Wednesday, April 14, 2010

What the Wind Picked Up: Proof that a Single Idea Can Launch a Thousand Stories

This week on my own blog we've talked about openings to your novel and how even the first line can set tone, mood, hooking the reader into buying your book. Just go to and you can find books for sale there where they allow you to read the first chapter for free.(And sometimes authors themselves offer the free chapter on their websites and on guest blogs.) That's smart marketing.

If you fail to capture your reader in that first chapter, then no sale. Your first reader will be that editor (or his assistant,) so it better hook fast. All beginning and experienced authors understand this. And all fight to get that hooking first line into fertile waters for a big reel-in.

We could argue that many people so spend much time on the first three chapters, they then forget to polish up the rest of the story. True that. It happens. But unless your first lines hook, well, end of the story, anyway.

A few years ago a bunch of writers who call themselves Chi Libris decided to write a collection of stories to demonstrate how different writers can take a single idea and weave just as many unique stories. But they also show another concept in these stories and that is how they can take a single line, "The wind was picking up," and go from there hooking readers with their second line, and the first paragraph.

Here's a sampling from that book from authors you may be familiar with (and who invariably kept in their own brand and voice.)
(What the Wind Picked Up: Proof That a Single Idea Can Launch a Thousands Stories from the Novelists of ChiLibris, iUniverse, ISBN 0-595-34113-6. $13.95.)

Each story starts with the same line, "The wind was picking up."

1. "Dog huddled closer to the building, shivering, empty belly aching. The concrete surface offered little shelter from the biting wind." (Burl's Gift by Karen Ball.)

2. "Garth Himmelfarb headed right into it. This was his first night out on a new exercise regimen--brisk walk around the mall, then home--but he was already feeling fatigue." (Hero by James Scott Bell)

3. "We were in the mouth of the Severn River, sailing east toward the Chesapeake Bay at a frightening speed, tilted to the right at a twenty-degree angle. I loosened the the dinghy's mainsheet, but the little sailboat continued to dig its leeward rail into the water." (The Dubious Dinghy by Ron and Janet Benrey)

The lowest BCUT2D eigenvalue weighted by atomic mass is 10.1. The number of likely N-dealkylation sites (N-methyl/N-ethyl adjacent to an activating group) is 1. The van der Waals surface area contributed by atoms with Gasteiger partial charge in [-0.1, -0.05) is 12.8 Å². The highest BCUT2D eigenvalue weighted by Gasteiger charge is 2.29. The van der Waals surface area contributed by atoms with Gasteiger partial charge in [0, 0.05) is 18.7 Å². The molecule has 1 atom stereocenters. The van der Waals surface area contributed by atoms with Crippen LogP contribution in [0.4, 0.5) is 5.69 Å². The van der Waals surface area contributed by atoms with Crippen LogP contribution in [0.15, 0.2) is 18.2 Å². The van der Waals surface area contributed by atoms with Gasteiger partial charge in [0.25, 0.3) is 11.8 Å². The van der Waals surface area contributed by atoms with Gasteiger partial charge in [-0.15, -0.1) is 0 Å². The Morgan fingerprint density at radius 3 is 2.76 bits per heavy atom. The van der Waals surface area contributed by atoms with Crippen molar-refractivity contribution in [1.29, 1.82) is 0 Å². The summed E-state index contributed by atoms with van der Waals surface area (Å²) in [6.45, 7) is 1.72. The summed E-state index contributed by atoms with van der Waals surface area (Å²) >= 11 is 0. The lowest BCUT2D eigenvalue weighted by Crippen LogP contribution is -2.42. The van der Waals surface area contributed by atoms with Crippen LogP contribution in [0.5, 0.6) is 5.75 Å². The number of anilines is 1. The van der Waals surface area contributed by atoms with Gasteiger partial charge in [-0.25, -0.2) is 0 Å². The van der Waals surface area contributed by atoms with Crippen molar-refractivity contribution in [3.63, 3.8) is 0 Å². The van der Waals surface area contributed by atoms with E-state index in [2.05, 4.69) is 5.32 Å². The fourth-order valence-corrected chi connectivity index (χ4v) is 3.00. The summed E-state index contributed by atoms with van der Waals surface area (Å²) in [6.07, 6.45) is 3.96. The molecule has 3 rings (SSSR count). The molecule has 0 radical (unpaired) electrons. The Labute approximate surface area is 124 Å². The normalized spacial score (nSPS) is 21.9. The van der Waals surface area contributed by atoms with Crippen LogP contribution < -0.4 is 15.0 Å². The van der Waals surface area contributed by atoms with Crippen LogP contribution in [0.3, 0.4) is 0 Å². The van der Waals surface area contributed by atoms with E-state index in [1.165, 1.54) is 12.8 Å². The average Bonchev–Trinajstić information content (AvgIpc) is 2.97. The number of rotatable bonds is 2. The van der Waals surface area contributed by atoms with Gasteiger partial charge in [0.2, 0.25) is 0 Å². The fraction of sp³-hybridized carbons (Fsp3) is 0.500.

4. "Judge Hiram T. Young leaned toward the diminutive woman in the witness stand. 'You shot your husband because the wind was picking up?'" (Reinventing Love by Stephen Bly)

5. "Or so it seemed. Palms swayed gently in the virtual breeze. Simulated waves washed upon silicon sand, cut by Higgins' landing craft and the Japanese battleship Hiei. Overhead, Zeroes tangled with Corsairs, while 'Val' dive bombers rained 500-pound death on U.S. troops diving for dubious coved of the bamboo huts of Guadalcanal." (Cyberspace Savior by Jefferson Scott)

This is a great exercise. Choose one of the genres above (or your favorite genre) and craft an opening starting with "The wind was picking up." Note above how the author created mood, pace, even genre in just a line or two. Think about themes, and how each author expresses so much in just their first paragraph.

Don't be afraid to share your first lines here in this exercise. What would YOU do if you were given an assignment like this? These were short stories, but the same thing happens with a long story, too--even nonfiction pieces must have that lead, that hook, that opening line which pulls you to read the next paragraph, sink $15.00 into yet another book, turn the page even though you're supposed to be meeting with your honey at that restaurant.

At the end of this book the authors gave advice on maintaining a writing career and a valuable lesson learned. The price of the book is worth that. If you do pick up this book (and I think it's still for sale,) or you already have it, try jotting some notes on each story,  underlining elements of each story, circling genre word choices, and make note of the themes.

So is anyone willing to share how he would write an opening using the first sentence, "The wind was picking up," ??? I'd love to see what you'd do.

Bonus: What genre would you write it in?

1 comment:

Crystal Laine said...

Lucy A. had left a comment on this but had trouble with the format. I apologize that I've had to make commentators go through hoops to post due to those who haven't been nice!

"The wind was picking up and so were my fears. Reports of tornadoes in the area swirled in my mind and created fear. Would I make it to the little house before I spotted a funnel cloud?

My baby sitter and our three year old son, were inside. Then I saw him,his little face mashed to the window glass. He was in a panic. But I opened the front door, and pulled him away from the window as we ran toward the basement."
~Lucy Adams